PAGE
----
Researchers at the University of Bath, UK, and in Spain have said they have found a way to control the flow of terahertz radiation down a metal wire. Their findings are set out in a letter published in the current journal Physical Review Letters.
Terahertz radiation, whose frequency is around one thousand billion cycles a second, bridges the gap between the microwave and infrared parts of the electromagnetic spectrum.
Materials interact with radiation at T-ray frequencies in different ways than with radiation in other parts of the spectrum, making T-rays potentially important in detecting and analysing chemicals by analysing how they absorb T-rays fired at them.
This would allow quality control of prescribed drugs and detection of explosives to be carried out more easily, as many complex molecules have distinctive signatures in this part of the electromagnetic spectrum.
T-ray applications are presently limited by the relatively poor ability to focus the rays, which is achieved using the conventional means of lenses and mirrors to focus the radiation. This limits the spot size of focused T-rays to a substantial fraction of a millimetre and this has made studies of small objects such as biological cells with high resolution are virtually impossible.
But in their work the researchers found that although ordinary metal wire would not guide T-rays very well, if a series of tiny grooves was cut into the wire, it would do so much more effectively. If such a corrugated metal wire is then tapered to a point it becomes possible to very efficiently transport radiation to a point as small as a few millionths of a metre across.
This might, for example, lead to breakthroughs in examining very small objects such as the interior of biological cells where it might be possible to detect diseases or abnormalities. T-rays could also be directed to the interior of objects which could be useful in applications like endoscopic probing for cancerous cells or explosive detection.
“This is a significant development that would allow unprecedented accuracy in studying tiny objects and sensing chemicals using T-rays" said Dr Stefan Maier, of the University of Bath’s Department of Physics, who leads the research.
“Metal wire ordinarily has a limited ability to allow T-rays to flow along it, but our idea was to overcome this by corrugating its surface with a series of grooves, in effect creating an artificial material or ‘metamaterial’ as far as the T-rays are concerned.”
“In this way, the T-rays can be focused to the tip of the wire and guided into confined spaces or used to detect small objects, with important implications for disease detection or finding explosive that are hidden.”
Dr Maier is working with Dr Steve Andrews at Bath, and with Professor Francisco García-Vidal, of the Universidad Autónoma de Madrid, and Luis Martín-Moreno, of the Universidad de Zaragoza-CSIC.
The project, which is funded by the Royal Society in the UK, the EU and the US Airforce, is one year into its three-year term. The researchers hope to produce a working model within a year.
Tony Trueman | alfa
Astronomers release most complete ultraviolet-light survey of nearby galaxies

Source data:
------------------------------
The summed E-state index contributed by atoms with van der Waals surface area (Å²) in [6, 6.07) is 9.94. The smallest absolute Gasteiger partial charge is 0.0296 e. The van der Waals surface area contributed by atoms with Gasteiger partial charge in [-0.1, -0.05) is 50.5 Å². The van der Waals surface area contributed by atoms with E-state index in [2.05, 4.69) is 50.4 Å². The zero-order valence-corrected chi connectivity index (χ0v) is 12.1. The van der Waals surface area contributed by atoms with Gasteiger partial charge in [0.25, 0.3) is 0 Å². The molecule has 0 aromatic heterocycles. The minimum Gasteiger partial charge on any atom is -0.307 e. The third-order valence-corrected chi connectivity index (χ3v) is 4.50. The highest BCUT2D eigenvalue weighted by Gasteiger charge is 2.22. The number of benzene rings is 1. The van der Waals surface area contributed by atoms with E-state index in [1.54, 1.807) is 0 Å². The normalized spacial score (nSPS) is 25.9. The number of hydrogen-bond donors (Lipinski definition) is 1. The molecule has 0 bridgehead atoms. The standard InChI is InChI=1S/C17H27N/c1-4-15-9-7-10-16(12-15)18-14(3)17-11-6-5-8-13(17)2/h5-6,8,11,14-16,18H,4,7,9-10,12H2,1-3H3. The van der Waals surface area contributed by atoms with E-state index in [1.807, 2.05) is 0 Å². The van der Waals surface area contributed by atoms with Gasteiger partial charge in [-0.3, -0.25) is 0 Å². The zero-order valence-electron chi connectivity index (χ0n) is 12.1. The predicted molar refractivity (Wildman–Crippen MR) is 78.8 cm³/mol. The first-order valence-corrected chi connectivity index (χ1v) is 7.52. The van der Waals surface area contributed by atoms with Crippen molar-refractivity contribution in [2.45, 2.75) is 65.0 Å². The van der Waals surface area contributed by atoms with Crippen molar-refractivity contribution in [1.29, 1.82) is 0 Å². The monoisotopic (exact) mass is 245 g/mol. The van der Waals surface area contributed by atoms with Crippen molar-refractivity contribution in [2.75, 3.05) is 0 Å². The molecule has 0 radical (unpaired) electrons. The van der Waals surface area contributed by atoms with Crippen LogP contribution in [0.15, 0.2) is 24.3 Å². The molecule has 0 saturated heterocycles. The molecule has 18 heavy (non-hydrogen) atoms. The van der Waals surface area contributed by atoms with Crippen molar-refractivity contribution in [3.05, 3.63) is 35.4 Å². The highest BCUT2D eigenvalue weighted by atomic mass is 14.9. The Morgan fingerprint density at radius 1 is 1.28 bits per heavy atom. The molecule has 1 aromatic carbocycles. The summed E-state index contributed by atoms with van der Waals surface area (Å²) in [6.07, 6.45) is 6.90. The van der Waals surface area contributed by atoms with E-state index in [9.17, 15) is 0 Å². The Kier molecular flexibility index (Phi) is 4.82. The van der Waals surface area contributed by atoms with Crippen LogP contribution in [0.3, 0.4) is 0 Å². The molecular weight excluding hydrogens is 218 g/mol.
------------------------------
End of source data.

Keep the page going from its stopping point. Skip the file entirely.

18.05.2018 | NASA/Goddard Space Flight Center
A quantum entanglement between two physically separated ultra-cold atomic clouds
17.05.2018 | University of the Basque Country
So-called quantum many-body scars allow quantum systems to stay out of equilibrium much longer, explaining experiment | Study published in Nature Physics
Recently, researchers from Harvard and MIT succeeded in trapping a record 53 atoms and individually controlling their quantum state, realizing what is called a...
The historic first detection of gravitational waves from colliding black holes far outside our galaxy opened a new window to understanding the universe. A...
A team led by Austrian experimental physicist Rainer Blatt has succeeded in characterizing the quantum entanglement of two spatially separated atoms by observing their light emission. This fundamental demonstration could lead to the development of highly sensitive optical gradiometers for the precise measurement of the gravitational field or the earth's magnetic field.
The age of quantum technology has long been heralded. Decades of research into the quantum world have led to the development of methods that make it possible...
Cardiovascular tissue engineering aims to treat heart disease with prostheses that grow and regenerate. Now, researchers from the University of Zurich, the Technical University Eindhoven and the Charité Berlin have successfully implanted regenerative heart valves, designed with the aid of computer simulations, into sheep for the first time.
Producing living tissue or organs based on human cells is one of the main research fields in regenerative medicine. Tissue engineering, which involves growing...
A team of scientists of the Max Planck Institute for the Structure and Dynamics of Matter (MPSD) at the Center for Free-Electron Laser Science in Hamburg investigated optically-induced superconductivity in the alkali-doped fulleride K3C60under high external pressures. This study allowed, on one hand, to uniquely assess the nature of the transient state as a superconducting phase. In addition, it unveiled the possibility to induce superconductivity in K3C60 at temperatures far above the -170 degrees Celsius hypothesized previously, and rather all the way to room temperature. The paper by Cantaluppi et al has been published in Nature Physics.
Unlike ordinary metals, superconductors have the unique capability of transporting electrical currents without any loss. Nowadays, their technological...
02.05.2018 | Event News
13.04.2018 | Event News
12.04.2018 | Event News
18.05.2018 | Power and Electrical Engineering
18.05.2018 | Information Technology
18.05.2018 | Information Technology